3. Magnifiques! Awesome! I will be making my first without the seam in back. Do you have any patterns for knitted cardigans? Simple but pretty.

  4. Take a shot every time she says needle. Lol, but on a serious note, this video was very informative and helpful! I've had double sided needles for a long time and had no clue how to use them, so thank you!!

  5. Just hearing "My Naked Needle" gave me a good laugh. I've been crocheting for many years now about 27 years Nd have only done simple knit stitch scarfs. I wanna do so much more. This help understand how these double pointed needles work. Thank u

  6. You wouldn't try to make a sock on a 16" circ, you would get a longer one and do magic loop. You can do any size tube with that method. Double points are too fiddly when you could just use a circ. Everyone has their own methods :p

  7. Hi, I loved the visuals! And the fact that you nail polish matched the colour of the yarn. Well explained, you did repetitions for the more difficult moves, not that I needed to look at them, of course. I am, after all, an experienced knitter just checking in to see if I've got it right. LOL

  8. THANK YOU!!!! so heres me trying to figure dpns on my own and NEVER KNEW I NEEDED A FOURTH NAKED NEEDLE!!! lol…. ohemgee….

  9. This clip was fantastic! Very clear. I think I can do this after all! I have a question though… can I purl on my second "going around"? I am trying to make sleeves in st stitch, so the second line has to be a purl, right? I am also a crochet person, and this is my second attempt to knitting, so I am sorry if my question is silly. Thanks in advance!

  10. I would just like to say Thank You so much for this video on how to use the DPNs! You explain it SO very clear and it's very easy to understand. I really love how clearly you speak and how you give the bus analogy! That works great! Can't wait to see more of your video "how to" s. ๐Ÿ™‚

  11. Fantastic video! I went through once, with a few rewinds and pauses, and I am knitting in circles! Thank you so much ๐Ÿ˜Š

  12. What a great video! After knitting flat projects for 11 years, your easy-to-understand explanations gave me the courage to start my first hat. Thanks for posting!

  13. Thanks for this video. Clear explanation, good view of the work, nice and slow at the beginning so we can see what's happening, and the repetition is really helpful.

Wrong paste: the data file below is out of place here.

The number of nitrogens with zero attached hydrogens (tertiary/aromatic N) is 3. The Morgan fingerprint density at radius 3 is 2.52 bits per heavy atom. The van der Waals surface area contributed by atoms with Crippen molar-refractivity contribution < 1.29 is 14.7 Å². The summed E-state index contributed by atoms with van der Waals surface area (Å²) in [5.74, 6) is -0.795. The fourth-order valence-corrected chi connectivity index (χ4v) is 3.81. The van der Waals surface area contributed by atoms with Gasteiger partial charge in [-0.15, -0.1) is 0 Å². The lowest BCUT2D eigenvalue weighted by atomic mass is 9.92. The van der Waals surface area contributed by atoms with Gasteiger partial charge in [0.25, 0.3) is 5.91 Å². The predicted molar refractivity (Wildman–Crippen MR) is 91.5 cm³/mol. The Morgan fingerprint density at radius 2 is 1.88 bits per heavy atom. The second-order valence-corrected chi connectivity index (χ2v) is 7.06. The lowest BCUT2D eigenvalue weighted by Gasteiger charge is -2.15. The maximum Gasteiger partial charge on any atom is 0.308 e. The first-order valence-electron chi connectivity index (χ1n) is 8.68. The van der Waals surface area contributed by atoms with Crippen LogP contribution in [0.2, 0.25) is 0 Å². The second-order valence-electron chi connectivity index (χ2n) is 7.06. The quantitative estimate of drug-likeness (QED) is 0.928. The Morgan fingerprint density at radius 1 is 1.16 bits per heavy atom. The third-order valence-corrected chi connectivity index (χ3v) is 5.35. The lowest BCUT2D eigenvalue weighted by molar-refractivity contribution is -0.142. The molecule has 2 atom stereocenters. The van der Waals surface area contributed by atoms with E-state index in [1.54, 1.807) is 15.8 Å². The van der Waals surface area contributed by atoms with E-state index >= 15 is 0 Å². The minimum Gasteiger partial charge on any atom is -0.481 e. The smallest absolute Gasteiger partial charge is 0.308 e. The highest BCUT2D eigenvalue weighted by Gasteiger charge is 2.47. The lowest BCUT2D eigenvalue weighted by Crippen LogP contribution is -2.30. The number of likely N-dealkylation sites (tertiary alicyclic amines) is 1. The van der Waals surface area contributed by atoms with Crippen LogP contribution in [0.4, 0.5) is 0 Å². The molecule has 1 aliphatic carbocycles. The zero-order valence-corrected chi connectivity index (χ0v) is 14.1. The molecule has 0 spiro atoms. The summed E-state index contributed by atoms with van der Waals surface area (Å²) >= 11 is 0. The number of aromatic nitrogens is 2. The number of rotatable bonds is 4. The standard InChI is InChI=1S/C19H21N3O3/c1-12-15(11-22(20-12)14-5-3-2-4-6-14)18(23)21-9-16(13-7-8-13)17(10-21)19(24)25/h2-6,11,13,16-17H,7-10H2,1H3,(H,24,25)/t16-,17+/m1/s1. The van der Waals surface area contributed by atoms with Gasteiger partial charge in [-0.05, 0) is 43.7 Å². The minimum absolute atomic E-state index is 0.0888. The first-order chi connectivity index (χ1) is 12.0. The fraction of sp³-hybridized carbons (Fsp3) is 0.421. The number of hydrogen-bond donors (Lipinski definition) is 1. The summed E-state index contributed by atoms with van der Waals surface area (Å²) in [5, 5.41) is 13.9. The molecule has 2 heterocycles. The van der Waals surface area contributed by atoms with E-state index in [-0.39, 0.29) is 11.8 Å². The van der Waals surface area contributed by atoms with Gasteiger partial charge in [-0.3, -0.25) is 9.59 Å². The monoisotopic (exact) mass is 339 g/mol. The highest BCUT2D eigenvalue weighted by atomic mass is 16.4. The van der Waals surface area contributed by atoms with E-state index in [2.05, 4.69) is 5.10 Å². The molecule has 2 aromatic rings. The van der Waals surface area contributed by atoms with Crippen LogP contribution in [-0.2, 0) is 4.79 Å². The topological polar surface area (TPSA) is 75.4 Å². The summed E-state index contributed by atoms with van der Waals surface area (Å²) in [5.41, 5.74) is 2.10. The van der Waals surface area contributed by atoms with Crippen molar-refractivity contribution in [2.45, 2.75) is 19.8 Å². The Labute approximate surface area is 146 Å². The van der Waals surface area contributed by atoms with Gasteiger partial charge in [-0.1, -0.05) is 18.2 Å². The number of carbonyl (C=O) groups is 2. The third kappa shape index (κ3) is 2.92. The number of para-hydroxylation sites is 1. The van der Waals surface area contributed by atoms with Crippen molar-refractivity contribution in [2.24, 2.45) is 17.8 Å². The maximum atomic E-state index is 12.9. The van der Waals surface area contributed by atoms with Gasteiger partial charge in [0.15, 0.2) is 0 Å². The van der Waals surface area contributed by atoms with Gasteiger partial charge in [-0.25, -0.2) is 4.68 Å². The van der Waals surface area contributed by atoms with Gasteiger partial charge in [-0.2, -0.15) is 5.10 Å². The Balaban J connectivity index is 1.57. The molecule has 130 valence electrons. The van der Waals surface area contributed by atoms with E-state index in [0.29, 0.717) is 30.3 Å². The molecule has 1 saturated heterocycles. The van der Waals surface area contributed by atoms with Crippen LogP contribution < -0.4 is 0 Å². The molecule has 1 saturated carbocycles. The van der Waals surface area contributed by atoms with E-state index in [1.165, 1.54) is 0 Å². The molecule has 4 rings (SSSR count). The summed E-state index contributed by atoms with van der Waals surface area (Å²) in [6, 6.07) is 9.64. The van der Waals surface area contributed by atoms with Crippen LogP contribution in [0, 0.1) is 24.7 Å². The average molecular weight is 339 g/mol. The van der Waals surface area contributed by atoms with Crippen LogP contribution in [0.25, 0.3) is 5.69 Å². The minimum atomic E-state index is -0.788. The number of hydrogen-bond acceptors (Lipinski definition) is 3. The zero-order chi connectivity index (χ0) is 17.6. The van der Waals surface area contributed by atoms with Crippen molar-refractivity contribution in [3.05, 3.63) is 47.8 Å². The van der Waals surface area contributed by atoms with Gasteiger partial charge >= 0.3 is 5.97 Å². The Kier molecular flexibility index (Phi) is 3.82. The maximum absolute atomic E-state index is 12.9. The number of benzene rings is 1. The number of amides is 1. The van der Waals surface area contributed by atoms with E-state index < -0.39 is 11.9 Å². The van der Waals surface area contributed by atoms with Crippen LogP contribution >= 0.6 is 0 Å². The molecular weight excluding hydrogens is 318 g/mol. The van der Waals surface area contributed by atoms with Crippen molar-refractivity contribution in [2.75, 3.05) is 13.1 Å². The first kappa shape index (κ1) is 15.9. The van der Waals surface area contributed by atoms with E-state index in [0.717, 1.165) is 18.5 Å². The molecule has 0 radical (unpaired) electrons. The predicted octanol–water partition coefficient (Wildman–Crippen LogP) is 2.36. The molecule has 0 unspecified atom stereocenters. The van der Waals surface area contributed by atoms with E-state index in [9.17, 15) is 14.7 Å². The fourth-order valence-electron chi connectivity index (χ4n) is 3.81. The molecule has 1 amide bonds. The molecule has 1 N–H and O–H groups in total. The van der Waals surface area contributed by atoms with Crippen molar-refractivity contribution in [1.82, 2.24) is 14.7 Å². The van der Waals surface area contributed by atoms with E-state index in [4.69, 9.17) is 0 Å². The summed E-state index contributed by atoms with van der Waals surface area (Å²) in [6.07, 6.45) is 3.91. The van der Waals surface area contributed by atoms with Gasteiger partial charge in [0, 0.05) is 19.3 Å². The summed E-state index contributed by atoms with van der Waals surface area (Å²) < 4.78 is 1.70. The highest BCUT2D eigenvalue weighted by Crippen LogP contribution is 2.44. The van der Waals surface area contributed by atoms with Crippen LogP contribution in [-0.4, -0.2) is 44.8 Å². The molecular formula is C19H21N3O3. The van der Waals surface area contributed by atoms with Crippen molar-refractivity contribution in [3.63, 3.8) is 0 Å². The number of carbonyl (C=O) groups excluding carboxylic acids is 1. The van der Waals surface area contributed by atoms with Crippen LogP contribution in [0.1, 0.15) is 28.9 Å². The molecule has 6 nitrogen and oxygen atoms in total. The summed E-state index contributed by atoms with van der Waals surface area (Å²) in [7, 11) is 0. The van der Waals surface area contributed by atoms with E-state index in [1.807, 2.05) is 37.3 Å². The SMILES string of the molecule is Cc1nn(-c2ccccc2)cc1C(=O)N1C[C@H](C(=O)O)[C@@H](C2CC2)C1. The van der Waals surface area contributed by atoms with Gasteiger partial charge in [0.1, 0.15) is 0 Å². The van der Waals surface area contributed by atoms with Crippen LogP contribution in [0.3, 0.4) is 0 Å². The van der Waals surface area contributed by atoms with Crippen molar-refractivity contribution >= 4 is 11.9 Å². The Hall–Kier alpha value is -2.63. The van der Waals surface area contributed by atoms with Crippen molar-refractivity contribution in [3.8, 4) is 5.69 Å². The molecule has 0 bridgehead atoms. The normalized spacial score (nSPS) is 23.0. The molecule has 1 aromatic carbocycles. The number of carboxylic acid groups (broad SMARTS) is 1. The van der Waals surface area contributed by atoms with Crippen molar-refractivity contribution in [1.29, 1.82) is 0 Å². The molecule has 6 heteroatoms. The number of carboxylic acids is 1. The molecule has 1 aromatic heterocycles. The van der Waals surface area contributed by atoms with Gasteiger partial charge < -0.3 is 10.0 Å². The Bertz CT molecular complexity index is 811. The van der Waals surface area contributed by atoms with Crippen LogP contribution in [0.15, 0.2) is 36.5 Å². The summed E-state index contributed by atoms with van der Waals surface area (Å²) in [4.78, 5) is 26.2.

14. Well explained. I loved the way you explained. Could you please let me have a pair of socks to knit with four needles with a pattern. What puzzles me is the calculation for adjusting to various sizes. I can read patterns but find it difficult to adjust to various sizes. Please help if you can.

  15. Excellent video on double point knitting. Finally, I can muster enough courage to finish the hats I make the right way! Thanks so much for your clear instructions. Would you have a video on how to knit a beret with dpn?

  16. So with circular knitting you often add an extra stitch than called for and hook them together to knit in the round. Do you do the same for DPN?

  17. I don't get why this process is necessary. I've knitted many a small round thing on circular needles. Why would it matter how long the chord is? You just slip your project to the other end and move on. You could also use the magic loop method though that's a bit extreme for something like mitten fingers, but totally doable.

  18. I'm starting my first DPN project and just threw the yarn and needles across the room in frustration! I just watched your video and believe I will give it another try. Your video makes it sound sensible. Thank You.

  19. Thanks for sharing. Really informative video. Iโ€™m currently taking you Knit Raglan jumper on Skillshare and Iโ€™ve learned so much. Great tutor๐Ÿ˜ป

  20. Great explanation on how to use double pointed needles. I am working on a top down sweater and making the sleeves, I need to change from the circular needles to the double pointed needles to complete the sleeve….I was struggling.After viewing this video I believe the second sleeve will be easier….Thank you…

  21. Kks when the first slip is on one dpn and the second slip on next dpn. Which needle should this land on

  22. You have explained how to use double pointed needles very well so now I have the confidence to begin using them. Thanks.

  23. What a great tutorial! I had seen those needles and wondered what they where for… now I know! I understood your video so much that I actually think I can do it! I am a beginner so itโ€™s nice to see a tutorial that I can actually understand. Thank you!

  24. Great video! I'm an experienced knitter who typically uses the magic loop technique for knitting small, circular items in the round; but many patterns call for DPNs, and it can be annoying to translate. Your tutorial was easy to follow and understand. I've finally been inspired to try DPN's!